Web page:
Last week, we were exploring one of our favourite fibres; Wool. We looked at its characteristics, how they differ fleece to fleece, and how that influences the outcome of our yarn. (If you missed it,you can find it here.) This week, we are going one step further by looking at breed-specific yarns.
But what are breed-specific yarns?
At the risk of stating the obvious, they are yarns spun from the fleece of a specific breed (or several known breeds) of sheep. In comparison, generic wool production is where a range of different fibres are blended to create the softest yarn possible, with courser fibres being discarded and wasted.
Over the past few years, breed-specific yarns have become more and more popular and as a result, more widely available - and it's not hard to see why. The lovely thing about breed-specific yarn is that it celebrates a breed's entire uniqueness. Those quirks and characteristics you find in the fleece translate directly into the yarn, and each skein is like a love letter to the animal that grew the fibre!
As we begin to explore the world of breed-specific yarns, we can also start to see which breeds are best suited with which type of knitting project. The only problem is, with over 200 breeds of sheep alone, keeping track of which breed produces what kind of wool can be pretty tricky.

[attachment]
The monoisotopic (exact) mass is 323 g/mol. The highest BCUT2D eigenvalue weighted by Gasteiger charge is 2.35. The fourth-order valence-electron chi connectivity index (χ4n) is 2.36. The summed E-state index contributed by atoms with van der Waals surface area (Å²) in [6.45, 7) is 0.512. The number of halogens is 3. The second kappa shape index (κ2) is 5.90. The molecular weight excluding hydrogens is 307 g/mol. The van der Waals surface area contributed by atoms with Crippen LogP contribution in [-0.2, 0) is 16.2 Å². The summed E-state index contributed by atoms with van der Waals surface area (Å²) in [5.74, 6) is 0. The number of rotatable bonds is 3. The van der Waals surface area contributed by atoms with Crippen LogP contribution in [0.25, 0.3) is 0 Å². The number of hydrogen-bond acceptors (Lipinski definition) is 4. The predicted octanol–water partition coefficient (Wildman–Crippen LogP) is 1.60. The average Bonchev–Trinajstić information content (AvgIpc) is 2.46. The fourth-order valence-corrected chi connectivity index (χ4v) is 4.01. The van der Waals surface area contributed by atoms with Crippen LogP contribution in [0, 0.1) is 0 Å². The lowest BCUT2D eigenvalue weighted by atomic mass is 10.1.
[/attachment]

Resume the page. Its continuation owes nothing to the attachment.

This is where things get fun. Remember the characteristics we talked about in last weeks post? Staple Length, Crimp, Lustre and Fineness? To make it easier, breeds are grouped into different categories based on similarities in these characteristics. While it helps, this is by no means an exact science. Some breeds won't always fit perfectly into one category, and it's good to keep in mind that the same breed raised in two different environments can show significant differences in their fleece. BUT, it does help to be able to use these categories as a starting point, so let's have a look at what they are.
These have the smallest diameter measurement with an average of 25 or few microns and are often produce the softest yarns. The staple is generally short with a tiny, even crimp. Breeds such as Merino and Cormo fall into this category. Finewools work best for next to the skin projects as these fibres are known for their softness. Be wary of projects that will have a lot of wear, such as socks, as Finewools aren't always the most durable.
It's called medium for a reason because it lands right in the middle when it comes to length, crimp, fineness and lustre. With an average of around 24-31 microns, Mediumwools are more durable than Finewools but still relatively comfortable to wear next to the skin. You will find breeds such as Corriedale and Tunis in this category. Mediumwools suit pretty much any project due to their versatility.
Similar to mediumwool, they have 24-34 microns but have much more crimp leading to a very bouncy yarn. In fact, the robust crimp in these fibres means that they resist felting! (Though I would test this out with a swatch first before attempting to machine wash your new sweater.) The extra crimp means they do not have much lustre and usually sport a more matte appearance. The shorter staple length means Down yarns are often woollen spun, which also compliments the bouncy nature of the fibre. Choose Down fibres when you are looking for a light, lofty fabric, but avoid of you need drape. South Down and Dorset Down are great examples of down wool.